Going through the hurdles of alternative family building

Options for Filipinos to build modern families are gradually increasing, but more policy attention is needed to make these options convenient.

“The State recognizes the Filipino family as the foundation of the nation. Accordingly, it shall strengthen its solidarity and actively promote its total development.” That is what Section 1, Article XV of the Philippine Constitution says about the family.

Often referred to as the building block of society, the family has two common types: the nuclear and the extended family. These kinds of families are more often than not blood-related.

But as societies and technologies continue to advance the world, more and more options for family building continue to be possible. One option that continues to trend is that of adoption.

Adoption bottlenecks, stigma

Adoption, as defined by the Department of Social Welfare and Development (DSWD), is the “socio-legal process of providing a permanent family to a child whose parents have voluntarily or involuntarily relinquished parental authority over the child.”

It is a legal process that has existed in the Philippines since 1899. Since then, numerous evolutions of domestic adoption laws have taken place. According to DSWD Social Welfare Officer Arlyn Pascual, an average of 300 children are placed under domestic adoption each year. On the other hand, an average of 300 to 400 families have been determined locally in the last three years.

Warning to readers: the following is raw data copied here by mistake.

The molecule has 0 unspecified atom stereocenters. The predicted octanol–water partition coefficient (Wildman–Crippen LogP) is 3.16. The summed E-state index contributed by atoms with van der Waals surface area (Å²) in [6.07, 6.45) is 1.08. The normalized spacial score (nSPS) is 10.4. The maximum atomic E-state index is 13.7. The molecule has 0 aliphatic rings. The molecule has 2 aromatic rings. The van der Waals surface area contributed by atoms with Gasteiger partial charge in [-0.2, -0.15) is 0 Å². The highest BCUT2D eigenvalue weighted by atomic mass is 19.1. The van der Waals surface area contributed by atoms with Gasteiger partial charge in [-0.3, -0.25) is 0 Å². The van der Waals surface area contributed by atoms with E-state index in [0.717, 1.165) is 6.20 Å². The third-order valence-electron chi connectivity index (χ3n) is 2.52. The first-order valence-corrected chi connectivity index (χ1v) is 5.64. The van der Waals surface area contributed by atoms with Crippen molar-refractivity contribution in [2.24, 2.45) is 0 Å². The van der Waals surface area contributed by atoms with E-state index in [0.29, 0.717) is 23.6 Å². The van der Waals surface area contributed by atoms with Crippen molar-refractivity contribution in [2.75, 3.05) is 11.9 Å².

She further explains the preferences of most of their local adoptive parents, citing that most people adopt one child under the age of two, with no illnesses or disabilities.

With all this being said, there exist around two million orphans in the country according to the Philippines Orphanage Foundation. Apparently, the preference of prospective parents when adopting is a major reason why there are not enough adoptions for all these orphans, Pascual points out.

Another reason is that the general public is not really aware of the processes of adoption.

“Perhaps ‘yung lack of advocacy down to the barangay level is one thing. Kasi ngamarami pa rin talagang hindi nakakaalam what is legal adoption, how to undergo legal process,” Pascual postulates.

(Because many still do not know…)

Beyond the lack of advocacy, the process of adoption itself is very tedious. This includes all the lists of requirements and documents that prospective adoptive parents need to have such as an NBI clearance, letters of character references, and income tax returns among others. It can also get expensive, particularly in regard to legal fees when hiring the services of an adoption lawyer.

This is what the new Republic Act (RA) 11642 hoped to streamline when it was signed into law last January by former President Rodrigo Duterte. Among other things, it created a new agency called the National Authority for Child Care (NACC), which will handle all adoption cases. Pascual says that with the new legislation, the two- to five-year process could be cut down to around a year.

Even still, the issue of stigma surrounding adoption is something that still has to be dealt with. Pascual cites one such case where this stigma is displayed where in a TikTok video, a young girl makes fun of her sister for being ampon or adopted.